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Baritone Horn Care

Baritone Horn Care Menu

Care of your Baritone or Euphonium

This simple maintenance routine will keep your baritone or euphonium playing and looking its best for many years.

  Baritone anatomy

Before you play

  • Oil your valves.  Unscrew the cap on the 1st valve, pull the piston out half way, and put a few drops of valve oil on the wide part of the piston.  Lower the piston back into place and turn it until you hear a click and the piston won't turn further; then screw the cap back on.  Follow the same procedure with the 2nd and 3rd valves.
  • Place the mouthpiece into the mouthpiece receiver and gently twist it in.   (If your mouthpiece becomes stuck, don't use force or tools to try to get it out as your instrument is made of  brass, a soft metal, and damages easily.  Amro, and maybe your band director, have a special tool to get stuck mouthpieces out quickly and easily.)

When you finish playing

  • Hold each water key open and blow the moisture out of your instrument.
  • Remove the mouthpiece and put it in its special compartment (so it doesn't bounce around in the case and dent your instrument).
  • Wipe the fingerprints off your instrument with your polish cloth.  (Fingerprints contain acid and will cause your instrument to tarnish and lose its shine.)
  • Put your instrument in its case and fasten the latches.  (Most instrument damage occurs when it's left out on a chair, a table, a bed, or on the floor.)
  • Check for loose items in your case that could bounce into your instrument and dent or scratch it. 
  • Don't store anything (music, towel, etc.) on top of your instrument in its case that might push on the slides and bend them.


  • Clean your mouthpiece with a mouthpiece brush, dish soap, and warm water.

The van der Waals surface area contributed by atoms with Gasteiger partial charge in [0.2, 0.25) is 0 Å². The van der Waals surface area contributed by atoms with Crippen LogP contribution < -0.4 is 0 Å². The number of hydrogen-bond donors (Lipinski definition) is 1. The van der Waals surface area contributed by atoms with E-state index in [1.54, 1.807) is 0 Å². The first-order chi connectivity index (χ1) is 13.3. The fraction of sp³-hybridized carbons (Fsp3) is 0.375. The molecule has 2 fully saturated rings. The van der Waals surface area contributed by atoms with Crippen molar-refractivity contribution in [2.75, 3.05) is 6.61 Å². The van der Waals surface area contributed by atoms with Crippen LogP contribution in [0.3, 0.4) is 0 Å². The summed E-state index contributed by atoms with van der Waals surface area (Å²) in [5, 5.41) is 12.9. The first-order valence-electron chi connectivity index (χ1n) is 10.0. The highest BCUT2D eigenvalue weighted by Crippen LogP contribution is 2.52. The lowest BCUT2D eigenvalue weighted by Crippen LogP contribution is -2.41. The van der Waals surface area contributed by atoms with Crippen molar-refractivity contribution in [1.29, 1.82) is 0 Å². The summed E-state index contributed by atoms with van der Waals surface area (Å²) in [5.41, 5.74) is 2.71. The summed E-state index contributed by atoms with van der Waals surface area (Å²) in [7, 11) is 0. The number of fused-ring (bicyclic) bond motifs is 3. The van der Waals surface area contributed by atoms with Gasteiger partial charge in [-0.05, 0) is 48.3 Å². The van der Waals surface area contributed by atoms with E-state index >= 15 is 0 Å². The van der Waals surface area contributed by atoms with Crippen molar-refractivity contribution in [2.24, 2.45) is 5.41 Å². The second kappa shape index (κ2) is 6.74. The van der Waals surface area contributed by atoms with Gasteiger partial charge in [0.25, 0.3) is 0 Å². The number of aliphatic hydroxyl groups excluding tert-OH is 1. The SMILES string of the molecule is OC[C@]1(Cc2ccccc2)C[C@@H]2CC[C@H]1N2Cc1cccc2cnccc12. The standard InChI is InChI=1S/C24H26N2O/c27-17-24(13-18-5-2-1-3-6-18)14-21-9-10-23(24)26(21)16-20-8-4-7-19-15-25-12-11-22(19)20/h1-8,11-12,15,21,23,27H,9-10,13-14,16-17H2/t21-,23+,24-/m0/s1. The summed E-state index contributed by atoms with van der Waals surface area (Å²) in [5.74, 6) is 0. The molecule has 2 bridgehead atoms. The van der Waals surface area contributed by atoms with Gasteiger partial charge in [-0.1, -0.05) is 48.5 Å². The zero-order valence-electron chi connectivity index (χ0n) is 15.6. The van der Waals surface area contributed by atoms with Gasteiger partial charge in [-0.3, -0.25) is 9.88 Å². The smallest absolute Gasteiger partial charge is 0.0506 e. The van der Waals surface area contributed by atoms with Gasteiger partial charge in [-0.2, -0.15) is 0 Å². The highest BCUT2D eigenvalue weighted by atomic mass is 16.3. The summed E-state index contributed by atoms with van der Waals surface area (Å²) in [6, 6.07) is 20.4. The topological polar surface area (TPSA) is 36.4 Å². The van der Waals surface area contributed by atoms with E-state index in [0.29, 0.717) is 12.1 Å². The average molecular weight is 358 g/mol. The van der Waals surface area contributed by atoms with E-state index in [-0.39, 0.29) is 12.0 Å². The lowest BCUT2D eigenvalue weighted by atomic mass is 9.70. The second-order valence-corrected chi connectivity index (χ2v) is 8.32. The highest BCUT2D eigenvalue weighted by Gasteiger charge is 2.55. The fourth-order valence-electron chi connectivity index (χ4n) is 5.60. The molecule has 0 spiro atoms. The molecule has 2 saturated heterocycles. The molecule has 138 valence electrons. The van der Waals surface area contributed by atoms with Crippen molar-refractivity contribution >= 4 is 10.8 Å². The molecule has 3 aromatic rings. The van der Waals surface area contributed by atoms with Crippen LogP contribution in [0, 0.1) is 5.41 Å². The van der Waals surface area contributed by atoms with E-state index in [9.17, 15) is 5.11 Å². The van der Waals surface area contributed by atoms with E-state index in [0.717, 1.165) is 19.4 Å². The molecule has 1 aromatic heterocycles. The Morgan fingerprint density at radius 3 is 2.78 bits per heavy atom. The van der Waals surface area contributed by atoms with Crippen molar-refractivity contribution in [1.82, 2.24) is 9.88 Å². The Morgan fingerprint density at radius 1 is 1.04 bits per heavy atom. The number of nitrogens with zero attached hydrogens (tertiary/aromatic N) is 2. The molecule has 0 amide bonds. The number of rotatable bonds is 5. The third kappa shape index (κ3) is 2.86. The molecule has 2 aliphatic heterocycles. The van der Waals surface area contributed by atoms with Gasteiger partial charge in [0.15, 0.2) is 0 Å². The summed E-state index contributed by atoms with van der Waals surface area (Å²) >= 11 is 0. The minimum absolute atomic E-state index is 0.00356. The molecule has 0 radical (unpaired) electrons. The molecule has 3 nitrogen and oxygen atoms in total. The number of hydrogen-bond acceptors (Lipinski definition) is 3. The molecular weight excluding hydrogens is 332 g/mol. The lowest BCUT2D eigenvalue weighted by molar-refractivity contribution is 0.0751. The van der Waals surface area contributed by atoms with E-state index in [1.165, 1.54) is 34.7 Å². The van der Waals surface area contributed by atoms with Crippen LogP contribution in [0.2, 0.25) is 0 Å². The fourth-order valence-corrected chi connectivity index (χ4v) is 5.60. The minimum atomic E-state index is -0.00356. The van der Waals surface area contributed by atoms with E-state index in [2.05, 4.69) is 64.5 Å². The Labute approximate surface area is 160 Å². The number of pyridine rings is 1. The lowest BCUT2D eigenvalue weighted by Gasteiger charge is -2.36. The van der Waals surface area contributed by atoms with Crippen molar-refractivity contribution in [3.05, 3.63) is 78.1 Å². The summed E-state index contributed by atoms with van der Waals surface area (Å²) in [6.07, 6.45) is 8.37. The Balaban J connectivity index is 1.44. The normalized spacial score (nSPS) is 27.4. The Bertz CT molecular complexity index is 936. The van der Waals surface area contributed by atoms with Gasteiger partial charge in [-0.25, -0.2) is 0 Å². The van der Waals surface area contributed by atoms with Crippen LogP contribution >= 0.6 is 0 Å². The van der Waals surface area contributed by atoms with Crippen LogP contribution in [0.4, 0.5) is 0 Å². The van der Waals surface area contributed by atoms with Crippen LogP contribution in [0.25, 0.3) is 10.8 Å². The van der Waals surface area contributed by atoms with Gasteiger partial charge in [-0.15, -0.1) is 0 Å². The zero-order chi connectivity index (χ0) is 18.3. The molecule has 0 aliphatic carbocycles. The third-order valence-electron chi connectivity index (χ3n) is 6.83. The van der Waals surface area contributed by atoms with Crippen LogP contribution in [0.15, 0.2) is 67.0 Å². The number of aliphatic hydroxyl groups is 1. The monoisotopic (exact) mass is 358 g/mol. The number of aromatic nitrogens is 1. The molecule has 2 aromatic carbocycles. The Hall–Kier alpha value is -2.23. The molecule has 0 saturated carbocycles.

• Thoroughly clean your horn's finish with your polish cloth.  (Liquid polish is not recommended as it can remove your instrument's finish.)
  • Apply a little grease to the slides.  Pull them out one-at-a-time, wipe them clean with a soft cloth, rub a small amount of slide grease on them, and carefully insert them back into your instrument.
  • Every few months wash out the insides of your instrument to keep it sanitary and working smoothly.  Disassemble your instrument in a large sink or bathtub of warm water and mild dish soap.  (Be very careful with the disassembled parts as the smallest dent will prevent them from fitting back in your instrument and moving properly.  A soft towel on the counter and at the bottom of the sink or tub will cushion any falls.)  Use your valve and tube brushes to gently scrub the insides of your instrument.  Rinse thoroughly and dry off the parts.  Apply a small amount of grease to the slides and put them back into your instrument.  The valve pistons are numbered and must be in the right casings for the instrument to play; the valve closest to you when you play is #1.  Apply a few drops of valve oil to each piston, turn it in its casing until you hear the valve guide click into place, and then screw down the valve cap.  Test play your instrument; if some of the notes won't play, either the pistons are in the wrong casings or the valve guides didn't click into place.  (If your pistons stick down sometimes, your instrument probably needs cleaning; if they stick down every time, there is probably a small dent the repair shop will need to remove.)
  • Bring your instrument to the Amro repair shop at least once a year and any time you feel it's not playing its best.  We'll inspect and test it free of charge, usually while you wait.  And if you have Amro’s Maintenance & Replacement plan, any adjustments and repair it needs are free.